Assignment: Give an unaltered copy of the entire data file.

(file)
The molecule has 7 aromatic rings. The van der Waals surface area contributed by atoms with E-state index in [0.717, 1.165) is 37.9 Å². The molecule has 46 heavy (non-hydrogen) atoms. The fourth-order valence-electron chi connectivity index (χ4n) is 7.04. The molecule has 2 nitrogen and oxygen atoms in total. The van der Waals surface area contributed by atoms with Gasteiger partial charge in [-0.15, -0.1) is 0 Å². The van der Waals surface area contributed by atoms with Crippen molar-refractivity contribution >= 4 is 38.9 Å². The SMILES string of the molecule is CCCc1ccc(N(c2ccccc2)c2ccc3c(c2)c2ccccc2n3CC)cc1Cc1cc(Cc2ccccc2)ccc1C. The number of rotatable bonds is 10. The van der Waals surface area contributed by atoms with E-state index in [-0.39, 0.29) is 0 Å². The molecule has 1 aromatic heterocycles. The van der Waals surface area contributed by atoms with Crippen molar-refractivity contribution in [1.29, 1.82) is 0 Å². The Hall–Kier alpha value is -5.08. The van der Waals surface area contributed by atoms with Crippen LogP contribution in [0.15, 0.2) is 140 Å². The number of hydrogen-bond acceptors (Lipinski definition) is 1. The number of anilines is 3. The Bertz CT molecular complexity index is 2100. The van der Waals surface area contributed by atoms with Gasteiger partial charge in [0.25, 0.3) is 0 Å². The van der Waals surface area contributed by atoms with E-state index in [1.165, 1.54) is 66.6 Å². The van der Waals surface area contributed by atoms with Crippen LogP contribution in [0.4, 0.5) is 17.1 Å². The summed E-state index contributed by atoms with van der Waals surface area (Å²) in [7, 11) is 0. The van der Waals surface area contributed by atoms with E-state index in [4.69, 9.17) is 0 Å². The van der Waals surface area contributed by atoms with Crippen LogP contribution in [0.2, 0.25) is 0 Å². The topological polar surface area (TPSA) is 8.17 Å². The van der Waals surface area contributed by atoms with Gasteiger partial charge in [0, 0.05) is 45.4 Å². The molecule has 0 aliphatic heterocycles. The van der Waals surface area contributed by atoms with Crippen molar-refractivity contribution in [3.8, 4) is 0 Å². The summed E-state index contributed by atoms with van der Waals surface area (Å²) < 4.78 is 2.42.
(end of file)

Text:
The molecule has 7 aromatic rings. The van der Waals surface area contributed by atoms with E-state index in [0.717, 1.165) is 37.9 Å². The molecule has 46 heavy (non-hydrogen) atoms. The fourth-order valence-electron chi connectivity index (χ4n) is 7.04. The molecule has 2 nitrogen and oxygen atoms in total. The van der Waals surface area contributed by atoms with Gasteiger partial charge in [-0.15, -0.1) is 0 Å². The van der Waals surface area contributed by atoms with Crippen molar-refractivity contribution >= 4 is 38.9 Å². The SMILES string of the molecule is CCCc1ccc(N(c2ccccc2)c2ccc3c(c2)c2ccccc2n3CC)cc1Cc1cc(Cc2ccccc2)ccc1C. The number of rotatable bonds is 10. The van der Waals surface area contributed by atoms with E-state index in [-0.39, 0.29) is 0 Å². The molecule has 1 aromatic heterocycles. The van der Waals surface area contributed by atoms with Crippen molar-refractivity contribution in [1.29, 1.82) is 0 Å². The Hall–Kier alpha value is -5.08. The van der Waals surface area contributed by atoms with Crippen LogP contribution in [0.15, 0.2) is 140 Å². The number of hydrogen-bond acceptors (Lipinski definition) is 1. The number of anilines is 3. The Bertz CT molecular complexity index is 2100. The van der Waals surface area contributed by atoms with Gasteiger partial charge in [0.25, 0.3) is 0 Å². The van der Waals surface area contributed by atoms with E-state index in [1.165, 1.54) is 66.6 Å². The van der Waals surface area contributed by atoms with Crippen LogP contribution in [0.4, 0.5) is 17.1 Å². The summed E-state index contributed by atoms with van der Waals surface area (Å²) in [7, 11) is 0. The van der Waals surface area contributed by atoms with E-state index in [4.69, 9.17) is 0 Å². The van der Waals surface area contributed by atoms with Crippen LogP contribution in [0.2, 0.25) is 0 Å². The topological polar surface area (TPSA) is 8.17 Å². The van der Waals surface area contributed by atoms with Gasteiger partial charge in [0, 0.05) is 45.4 Å². The molecule has 0 aliphatic heterocycles. The van der Waals surface area contributed by atoms with Crippen molar-refractivity contribution in [3.8, 4) is 0 Å². The summed E-state index contributed by atoms with van der Waals surface area (Å²) < 4.78 is 2.42.